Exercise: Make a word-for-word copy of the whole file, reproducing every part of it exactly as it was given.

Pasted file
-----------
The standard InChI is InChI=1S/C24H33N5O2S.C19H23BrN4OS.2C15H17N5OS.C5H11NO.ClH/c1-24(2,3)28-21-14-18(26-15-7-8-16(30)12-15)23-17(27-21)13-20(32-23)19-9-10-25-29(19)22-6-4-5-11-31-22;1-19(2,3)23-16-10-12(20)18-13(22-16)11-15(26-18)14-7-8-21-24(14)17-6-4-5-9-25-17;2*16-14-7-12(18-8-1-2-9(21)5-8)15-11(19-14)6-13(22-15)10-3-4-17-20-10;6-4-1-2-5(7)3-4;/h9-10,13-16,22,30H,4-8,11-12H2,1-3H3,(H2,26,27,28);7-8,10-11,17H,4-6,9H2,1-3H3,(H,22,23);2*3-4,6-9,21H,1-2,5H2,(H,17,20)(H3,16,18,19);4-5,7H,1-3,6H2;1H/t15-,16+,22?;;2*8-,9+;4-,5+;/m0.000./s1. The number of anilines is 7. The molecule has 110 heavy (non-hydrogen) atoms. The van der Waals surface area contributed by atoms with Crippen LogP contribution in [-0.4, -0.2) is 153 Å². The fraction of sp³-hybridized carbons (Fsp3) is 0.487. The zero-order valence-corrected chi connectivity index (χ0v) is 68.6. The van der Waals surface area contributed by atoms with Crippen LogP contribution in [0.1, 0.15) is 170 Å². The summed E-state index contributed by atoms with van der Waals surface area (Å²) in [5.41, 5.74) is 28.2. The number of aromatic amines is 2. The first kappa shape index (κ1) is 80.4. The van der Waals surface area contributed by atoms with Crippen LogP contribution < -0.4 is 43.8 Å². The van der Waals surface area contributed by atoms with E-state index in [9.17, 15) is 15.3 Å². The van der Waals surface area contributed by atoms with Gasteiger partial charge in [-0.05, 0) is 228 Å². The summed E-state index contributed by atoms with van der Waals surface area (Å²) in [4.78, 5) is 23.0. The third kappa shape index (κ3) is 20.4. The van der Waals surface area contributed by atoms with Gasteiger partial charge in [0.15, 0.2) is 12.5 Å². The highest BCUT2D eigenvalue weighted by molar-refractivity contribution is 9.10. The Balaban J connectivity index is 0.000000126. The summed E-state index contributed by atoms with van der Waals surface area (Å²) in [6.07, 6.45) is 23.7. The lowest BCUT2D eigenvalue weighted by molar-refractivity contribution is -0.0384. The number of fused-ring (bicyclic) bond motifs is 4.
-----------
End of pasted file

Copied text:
The standard InChI is InChI=1S/C24H33N5O2S.C19H23BrN4OS.2C15H17N5OS.C5H11NO.ClH/c1-24(2,3)28-21-14-18(26-15-7-8-16(30)12-15)23-17(27-21)13-20(32-23)19-9-10-25-29(19)22-6-4-5-11-31-22;1-19(2,3)23-16-10-12(20)18-13(22-16)11-15(26-18)14-7-8-21-24(14)17-6-4-5-9-25-17;2*16-14-7-12(18-8-1-2-9(21)5-8)15-11(19-14)6-13(22-15)10-3-4-17-20-10;6-4-1-2-5(7)3-4;/h9-10,13-16,22,30H,4-8,11-12H2,1-3H3,(H2,26,27,28);7-8,10-11,17H,4-6,9H2,1-3H3,(H,22,23);2*3-4,6-9,21H,1-2,5H2,(H,17,20)(H3,16,18,19);4-5,7H,1-3,6H2;1H/t15-,16+,22?;;2*8-,9+;4-,5+;/m0.000./s1. The number of anilines is 7. The molecule has 110 heavy (non-hydrogen) atoms. The van der Waals surface area contributed by atoms with Crippen LogP contribution in [-0.4, -0.2) is 153 Å². The fraction of sp³-hybridized carbons (Fsp3) is 0.487. The zero-order valence-corrected chi connectivity index (χ0v) is 68.6. The van der Waals surface area contributed by atoms with Crippen LogP contribution in [0.1, 0.15) is 170 Å². The summed E-state index contributed by atoms with van der Waals surface area (Å²) in [5.41, 5.74) is 28.2. The number of aromatic amines is 2. The first kappa shape index (κ1) is 80.4. The van der Waals surface area contributed by atoms with Crippen LogP contribution < -0.4 is 43.8 Å². The van der Waals surface area contributed by atoms with E-state index in [9.17, 15) is 15.3 Å². The van der Waals surface area contributed by atoms with Gasteiger partial charge in [-0.05, 0) is 228 Å². The summed E-state index contributed by atoms with van der Waals surface area (Å²) in [4.78, 5) is 23.0. The third kappa shape index (κ3) is 20.4. The van der Waals surface area contributed by atoms with Gasteiger partial charge in [0.15, 0.2) is 12.5 Å². The highest BCUT2D eigenvalue weighted by molar-refractivity contribution is 9.10. The Balaban J connectivity index is 0.000000126. The summed E-state index contributed by atoms with van der Waals surface area (Å²) in [6.07, 6.45) is 23.7. The lowest BCUT2D eigenvalue weighted by molar-refractivity contribution is -0.0384. The number of fused-ring (bicyclic) bond motifs is 4.